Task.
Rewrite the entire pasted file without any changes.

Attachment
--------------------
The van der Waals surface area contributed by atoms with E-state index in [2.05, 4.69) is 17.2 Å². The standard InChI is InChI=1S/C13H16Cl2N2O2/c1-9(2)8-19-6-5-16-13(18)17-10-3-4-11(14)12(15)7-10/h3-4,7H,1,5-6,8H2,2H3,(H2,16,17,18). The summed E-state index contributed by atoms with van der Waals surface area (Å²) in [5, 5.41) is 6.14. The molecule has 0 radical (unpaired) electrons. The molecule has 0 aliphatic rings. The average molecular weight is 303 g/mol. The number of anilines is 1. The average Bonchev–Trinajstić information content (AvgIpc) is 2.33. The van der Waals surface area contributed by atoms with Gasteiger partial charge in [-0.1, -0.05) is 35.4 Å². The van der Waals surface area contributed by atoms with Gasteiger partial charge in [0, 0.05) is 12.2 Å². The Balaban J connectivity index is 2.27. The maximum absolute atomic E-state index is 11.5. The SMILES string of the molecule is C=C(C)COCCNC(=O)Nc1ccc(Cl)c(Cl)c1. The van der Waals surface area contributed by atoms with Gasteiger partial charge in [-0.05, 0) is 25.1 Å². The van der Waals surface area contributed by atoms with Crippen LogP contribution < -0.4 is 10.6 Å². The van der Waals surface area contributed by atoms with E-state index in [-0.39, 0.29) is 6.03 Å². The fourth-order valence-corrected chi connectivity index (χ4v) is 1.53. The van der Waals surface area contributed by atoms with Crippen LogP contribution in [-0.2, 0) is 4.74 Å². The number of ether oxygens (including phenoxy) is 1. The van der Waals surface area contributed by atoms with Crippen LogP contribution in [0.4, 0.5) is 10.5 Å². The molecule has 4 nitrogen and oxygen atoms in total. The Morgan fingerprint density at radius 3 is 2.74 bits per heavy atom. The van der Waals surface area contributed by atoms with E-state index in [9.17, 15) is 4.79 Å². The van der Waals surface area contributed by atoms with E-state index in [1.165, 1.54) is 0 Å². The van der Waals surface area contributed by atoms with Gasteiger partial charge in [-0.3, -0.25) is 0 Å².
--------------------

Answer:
The van der Waals surface area contributed by atoms with E-state index in [2.05, 4.69) is 17.2 Å². The standard InChI is InChI=1S/C13H16Cl2N2O2/c1-9(2)8-19-6-5-16-13(18)17-10-3-4-11(14)12(15)7-10/h3-4,7H,1,5-6,8H2,2H3,(H2,16,17,18). The summed E-state index contributed by atoms with van der Waals surface area (Å²) in [5, 5.41) is 6.14. The molecule has 0 radical (unpaired) electrons. The molecule has 0 aliphatic rings. The average molecular weight is 303 g/mol. The number of anilines is 1. The average Bonchev–Trinajstić information content (AvgIpc) is 2.33. The van der Waals surface area contributed by atoms with Gasteiger partial charge in [-0.1, -0.05) is 35.4 Å². The van der Waals surface area contributed by atoms with Gasteiger partial charge in [0, 0.05) is 12.2 Å². The Balaban J connectivity index is 2.27. The maximum absolute atomic E-state index is 11.5. The SMILES string of the molecule is C=C(C)COCCNC(=O)Nc1ccc(Cl)c(Cl)c1. The van der Waals surface area contributed by atoms with Gasteiger partial charge in [-0.05, 0) is 25.1 Å². The van der Waals surface area contributed by atoms with Crippen LogP contribution < -0.4 is 10.6 Å². The van der Waals surface area contributed by atoms with E-state index in [-0.39, 0.29) is 6.03 Å². The fourth-order valence-corrected chi connectivity index (χ4v) is 1.53. The van der Waals surface area contributed by atoms with Crippen LogP contribution in [-0.2, 0) is 4.74 Å². The number of ether oxygens (including phenoxy) is 1. The van der Waals surface area contributed by atoms with Crippen LogP contribution in [0.4, 0.5) is 10.5 Å². The molecule has 4 nitrogen and oxygen atoms in total. The Morgan fingerprint density at radius 3 is 2.74 bits per heavy atom. The van der Waals surface area contributed by atoms with E-state index in [9.17, 15) is 4.79 Å². The van der Waals surface area contributed by atoms with E-state index in [1.165, 1.54) is 0 Å². The van der Waals surface area contributed by atoms with Gasteiger partial charge in [-0.3, -0.25) is 0 Å².